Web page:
By on October 16, 2014

Passport Rodeo courtesy popularmechanics.com

It ceased being fun working at American Honda around the summer of 1993. Most of our senior managers in the sales division had recently been fired. In May, the New York Times published the first story about our executives soliciting bribes from dealers. The Justice Department was snooping around our US headquarters in Torrance, CA. The year before, our geniuses in Japan had dropped the ground-breaking CRX two-seater and stuck us with the dull del Sol. Over at Acura, our Honda Division castoffs were busy trying to figure out why the tepid 5-cylinder Vigor was not selling.

We were still stuck in the Civic-Accord-Prelude-del Sol mode. “We will never build trucks,” our execs had often proudly proclaimed.  Now we found ourselves caught flat-footed as we followed the success of the Ford Explorer, Nissan Pathfinder and Toyota 4Runner SUVs. We needed a sport-ute yesterday, and it would take us a minimum of four years to develop one. We did what any self-respecting, high quality, loved-by-its-customers car company would do in this situation.

We called Isuzu.

We made arrangements with Isuzu to sell their Rodeo SUV in America in exchange for Isuzu rebadging some of our small cars in Japan. “Hello, Burger King? This is Lawry’s Steakhouse. We want to put our name on one of your sandwiches and sell it as our own,” said one of my co-workers in Honda’s advertising department. That may have been a little harsh, but there was a genuine lack of enthusiasm internally for the General Motors-powered Rodeo that we had code-named the “Hodeo.”

We had no time to hire a consultant to make up a moniker, as we had done with the brand name “Acura.” Instead we dug into the Honda motorcycle/ATV parts bin to come up with three potential model names already licensed to us.

This was not the first time we had used a tag from our two-wheel division: before it was an Acura, the Integra was a V-Twin sport bike built in the early 1980s (and the name was resurrected in 2007 and continues today as a scooter.) The cycle division had some really cool names. Heck, if Honda ever built a V-8 version of today’s Ridgeline pickup they could call it the Honda 305 Scrambler.

So armed with the names Elsinore, Odyssey and Passport, we headed off to test the SUV and the proposed names in a consumer focus group. We had a Honda-badged Rodeo and a half-dozen competing SUVs lined up in a warehouse in Culver City. The attendees were primarily SUV-owning men, as we were concerned that we were becoming a bit too much of a chick car company. My boss, Dave the National Advertising Manager, and I watched from behind a one-way mirror but were under a time crunch: thanks to NBC, we had great seats to Game 2 of the Stanley Cup featuring the LA Kings and Wayne Gretzky taking on the Montreal Canadiens, with faceoff being 45 minutes away at the nearby Forum.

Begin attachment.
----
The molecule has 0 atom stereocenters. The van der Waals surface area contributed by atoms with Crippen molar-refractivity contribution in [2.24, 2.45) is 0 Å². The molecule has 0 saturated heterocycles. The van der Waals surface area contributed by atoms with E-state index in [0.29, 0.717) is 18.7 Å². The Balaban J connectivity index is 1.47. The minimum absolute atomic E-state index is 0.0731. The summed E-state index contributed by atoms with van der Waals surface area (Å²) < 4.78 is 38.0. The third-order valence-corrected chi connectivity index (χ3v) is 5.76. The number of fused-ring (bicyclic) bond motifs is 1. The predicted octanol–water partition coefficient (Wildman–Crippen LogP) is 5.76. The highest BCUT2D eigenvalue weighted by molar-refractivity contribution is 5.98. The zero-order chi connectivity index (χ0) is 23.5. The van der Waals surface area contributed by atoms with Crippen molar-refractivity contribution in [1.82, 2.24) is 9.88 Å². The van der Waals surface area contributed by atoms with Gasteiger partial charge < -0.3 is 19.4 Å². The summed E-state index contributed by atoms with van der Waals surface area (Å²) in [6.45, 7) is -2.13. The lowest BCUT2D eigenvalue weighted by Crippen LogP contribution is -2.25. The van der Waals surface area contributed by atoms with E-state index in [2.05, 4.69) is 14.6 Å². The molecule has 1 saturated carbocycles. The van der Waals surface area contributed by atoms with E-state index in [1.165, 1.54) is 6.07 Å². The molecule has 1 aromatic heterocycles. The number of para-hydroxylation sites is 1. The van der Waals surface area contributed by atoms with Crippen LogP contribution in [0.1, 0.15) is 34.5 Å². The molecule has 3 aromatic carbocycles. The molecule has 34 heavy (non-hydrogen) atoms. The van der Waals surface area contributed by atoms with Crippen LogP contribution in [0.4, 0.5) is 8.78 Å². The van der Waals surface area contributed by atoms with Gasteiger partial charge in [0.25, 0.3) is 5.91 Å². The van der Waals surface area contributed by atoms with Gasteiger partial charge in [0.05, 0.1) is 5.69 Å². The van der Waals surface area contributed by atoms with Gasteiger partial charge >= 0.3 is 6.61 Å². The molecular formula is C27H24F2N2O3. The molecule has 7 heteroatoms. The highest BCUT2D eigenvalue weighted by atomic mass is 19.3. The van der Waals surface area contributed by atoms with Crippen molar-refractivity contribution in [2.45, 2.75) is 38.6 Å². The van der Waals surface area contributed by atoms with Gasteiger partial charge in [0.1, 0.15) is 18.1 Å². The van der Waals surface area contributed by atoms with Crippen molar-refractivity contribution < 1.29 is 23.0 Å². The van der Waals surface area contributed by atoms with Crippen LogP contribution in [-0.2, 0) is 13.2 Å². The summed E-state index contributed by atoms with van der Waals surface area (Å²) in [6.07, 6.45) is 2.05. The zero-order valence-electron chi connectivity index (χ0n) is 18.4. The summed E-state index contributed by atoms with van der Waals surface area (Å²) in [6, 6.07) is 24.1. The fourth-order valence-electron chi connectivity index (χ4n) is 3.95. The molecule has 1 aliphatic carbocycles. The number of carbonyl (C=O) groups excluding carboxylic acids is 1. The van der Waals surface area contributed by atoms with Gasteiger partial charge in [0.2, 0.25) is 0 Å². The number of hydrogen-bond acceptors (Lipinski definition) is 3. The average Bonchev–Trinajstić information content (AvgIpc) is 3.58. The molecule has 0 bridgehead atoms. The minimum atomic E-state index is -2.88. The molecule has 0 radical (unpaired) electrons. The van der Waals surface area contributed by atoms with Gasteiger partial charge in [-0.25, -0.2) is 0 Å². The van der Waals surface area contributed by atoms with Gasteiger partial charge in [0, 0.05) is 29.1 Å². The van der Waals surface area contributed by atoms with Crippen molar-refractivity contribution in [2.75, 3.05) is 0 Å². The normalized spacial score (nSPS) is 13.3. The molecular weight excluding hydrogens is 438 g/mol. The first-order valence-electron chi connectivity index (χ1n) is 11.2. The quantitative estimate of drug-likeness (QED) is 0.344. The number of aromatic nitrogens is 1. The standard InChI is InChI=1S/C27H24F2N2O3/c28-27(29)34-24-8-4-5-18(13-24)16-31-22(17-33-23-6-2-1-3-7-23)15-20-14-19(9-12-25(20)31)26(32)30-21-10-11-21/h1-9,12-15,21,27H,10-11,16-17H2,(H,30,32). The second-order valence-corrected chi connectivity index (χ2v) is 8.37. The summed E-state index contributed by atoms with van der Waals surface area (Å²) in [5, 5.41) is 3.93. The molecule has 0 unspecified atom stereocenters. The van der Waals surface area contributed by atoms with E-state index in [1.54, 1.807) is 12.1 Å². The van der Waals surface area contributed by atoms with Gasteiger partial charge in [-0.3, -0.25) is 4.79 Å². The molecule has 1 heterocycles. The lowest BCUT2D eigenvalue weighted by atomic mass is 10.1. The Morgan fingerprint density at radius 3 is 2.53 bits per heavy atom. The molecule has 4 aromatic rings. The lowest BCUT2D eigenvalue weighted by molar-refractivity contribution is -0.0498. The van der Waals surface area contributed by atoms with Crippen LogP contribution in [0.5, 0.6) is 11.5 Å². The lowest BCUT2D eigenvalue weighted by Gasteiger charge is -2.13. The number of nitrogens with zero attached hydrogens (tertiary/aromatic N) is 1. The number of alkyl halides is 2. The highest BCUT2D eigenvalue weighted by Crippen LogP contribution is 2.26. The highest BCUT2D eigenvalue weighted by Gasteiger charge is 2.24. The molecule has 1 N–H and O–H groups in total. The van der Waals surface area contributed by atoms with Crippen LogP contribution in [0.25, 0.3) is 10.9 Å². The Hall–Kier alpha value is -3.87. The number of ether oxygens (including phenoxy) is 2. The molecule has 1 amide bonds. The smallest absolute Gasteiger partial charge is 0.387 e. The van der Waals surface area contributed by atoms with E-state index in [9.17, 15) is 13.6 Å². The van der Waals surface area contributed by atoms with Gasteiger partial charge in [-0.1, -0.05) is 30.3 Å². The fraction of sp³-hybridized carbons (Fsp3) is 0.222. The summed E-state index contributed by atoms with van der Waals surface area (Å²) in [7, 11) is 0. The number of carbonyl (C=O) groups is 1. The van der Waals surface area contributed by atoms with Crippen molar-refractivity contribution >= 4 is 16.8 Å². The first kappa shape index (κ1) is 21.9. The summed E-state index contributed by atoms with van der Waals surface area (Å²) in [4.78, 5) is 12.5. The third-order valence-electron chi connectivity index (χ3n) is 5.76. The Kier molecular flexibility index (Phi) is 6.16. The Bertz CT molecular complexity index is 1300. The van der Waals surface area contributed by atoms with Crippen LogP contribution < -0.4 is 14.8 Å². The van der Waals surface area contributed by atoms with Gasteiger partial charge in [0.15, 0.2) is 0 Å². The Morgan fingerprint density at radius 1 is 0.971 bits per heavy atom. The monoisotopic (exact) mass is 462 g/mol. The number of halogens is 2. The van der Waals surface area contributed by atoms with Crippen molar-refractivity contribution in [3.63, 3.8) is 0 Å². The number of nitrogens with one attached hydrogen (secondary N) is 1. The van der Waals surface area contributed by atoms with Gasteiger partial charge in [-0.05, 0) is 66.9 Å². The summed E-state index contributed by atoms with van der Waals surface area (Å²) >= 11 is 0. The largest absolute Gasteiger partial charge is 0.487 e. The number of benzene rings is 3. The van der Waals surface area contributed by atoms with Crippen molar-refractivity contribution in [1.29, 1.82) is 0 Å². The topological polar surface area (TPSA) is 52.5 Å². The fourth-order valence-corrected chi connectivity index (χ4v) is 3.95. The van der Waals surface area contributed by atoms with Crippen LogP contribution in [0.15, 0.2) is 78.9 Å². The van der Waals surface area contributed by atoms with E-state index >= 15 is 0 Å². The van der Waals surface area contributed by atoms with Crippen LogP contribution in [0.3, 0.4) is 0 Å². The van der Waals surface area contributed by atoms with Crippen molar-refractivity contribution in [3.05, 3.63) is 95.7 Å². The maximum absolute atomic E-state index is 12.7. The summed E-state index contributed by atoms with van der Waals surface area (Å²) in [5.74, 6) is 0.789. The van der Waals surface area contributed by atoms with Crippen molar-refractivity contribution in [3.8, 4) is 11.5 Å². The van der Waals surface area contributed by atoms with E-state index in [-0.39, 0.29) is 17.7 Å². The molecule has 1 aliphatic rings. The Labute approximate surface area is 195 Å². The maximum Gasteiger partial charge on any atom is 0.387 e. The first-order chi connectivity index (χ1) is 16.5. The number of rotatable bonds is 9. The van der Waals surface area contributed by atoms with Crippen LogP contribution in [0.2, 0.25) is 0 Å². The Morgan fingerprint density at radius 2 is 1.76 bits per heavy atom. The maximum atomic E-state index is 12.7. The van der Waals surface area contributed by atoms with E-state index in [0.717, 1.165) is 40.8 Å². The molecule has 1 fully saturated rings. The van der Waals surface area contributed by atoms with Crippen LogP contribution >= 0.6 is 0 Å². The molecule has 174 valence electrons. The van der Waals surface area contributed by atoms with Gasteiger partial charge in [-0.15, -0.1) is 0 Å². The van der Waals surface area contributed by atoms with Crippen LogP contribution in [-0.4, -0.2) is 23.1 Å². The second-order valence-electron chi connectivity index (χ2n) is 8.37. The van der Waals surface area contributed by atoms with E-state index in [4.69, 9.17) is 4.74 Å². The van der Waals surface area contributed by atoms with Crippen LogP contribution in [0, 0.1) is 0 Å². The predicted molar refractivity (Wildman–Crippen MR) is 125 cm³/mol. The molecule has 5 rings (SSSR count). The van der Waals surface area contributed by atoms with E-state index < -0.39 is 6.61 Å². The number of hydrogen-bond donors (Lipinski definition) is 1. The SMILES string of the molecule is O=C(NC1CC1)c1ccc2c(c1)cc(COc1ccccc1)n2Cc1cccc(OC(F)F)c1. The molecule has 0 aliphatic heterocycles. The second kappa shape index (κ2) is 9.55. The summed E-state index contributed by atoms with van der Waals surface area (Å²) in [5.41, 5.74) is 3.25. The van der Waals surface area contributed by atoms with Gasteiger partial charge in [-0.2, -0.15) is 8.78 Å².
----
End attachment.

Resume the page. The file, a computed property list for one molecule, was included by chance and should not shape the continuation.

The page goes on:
The original Honda Passport

The original Honda Passport

The group first reinforced our internal concerns when asked their first impressions about our new SUV, (“It looks like that Suzuki or Isuzu.” “It IS that Isuzu.” “Why would Honda sell an Isuzu?” “It won’t have the same quality.”) Undaunted, the moderator from our advertising agency proceeded to ask the attendees what images the proposed names conjured up.

We started with Elsinore. The Elsinore was a 1970s Honda dirt bike named after Lake Elsinore, an area known for a legendary off-road motorcycle race. Movie star and motorcycle racer Steve McQueen rode an Elsinore. What could be a more rugged and manly name for the Hodeo?

Rugged and manly attendee Bob, a Chevy Suburban owner, asked, “Why would you name a truck after the castle in “Hamlet?”  Amazingly, others agreed with him. Elsinore was out.

Next up was Odyssey, a name used for a 1970s/1980s Honda dune buggy. The attendees were confused. (“So this means you can travel long distances in an Isuzu?”) I think Bob mentioned Homer. Odyssey was out but would be used on Honda’s first minivan the following year.

The name Passport was used in the 1980s on a variation of the venerable Honda Super Cub motorbike. The group liked it far better than the other two names. That was enough for Dave and me: we decided that our first-ever SUV would be called the Honda Passport. We excused ourselves and headed to the Forum. The naming process took less than ten minutes.

The Passport ended up selling pretty well initially thanks to our strong brand image and the usual hilarious commercials produced by the legendary Larry Postaer, creative director at our advertising agency. The Passport would be dropped in 2002 and eventually be replaced by the Honda-built Pilot, named after another Honda off-road ATV.

The Honda/Isuzu alliance made a semi-believer out me that a strong car company could successfully work with a weaker automaker on product sharing and development. Of course I later joined Mercedes-Benz a few months before they bought Chrysler and would learn otherwise…

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88 Comments on “How The Honda Passport Got Its Name...”


  • avatar
    Tosh

    TL;DR. Except this article cannot possibly be correct, since there is no mention of ‘diesel.’

  • avatar
    anti121hero

    Interesting read. Even less thought was spent on the acura version apparently.

  • avatar
    caltemus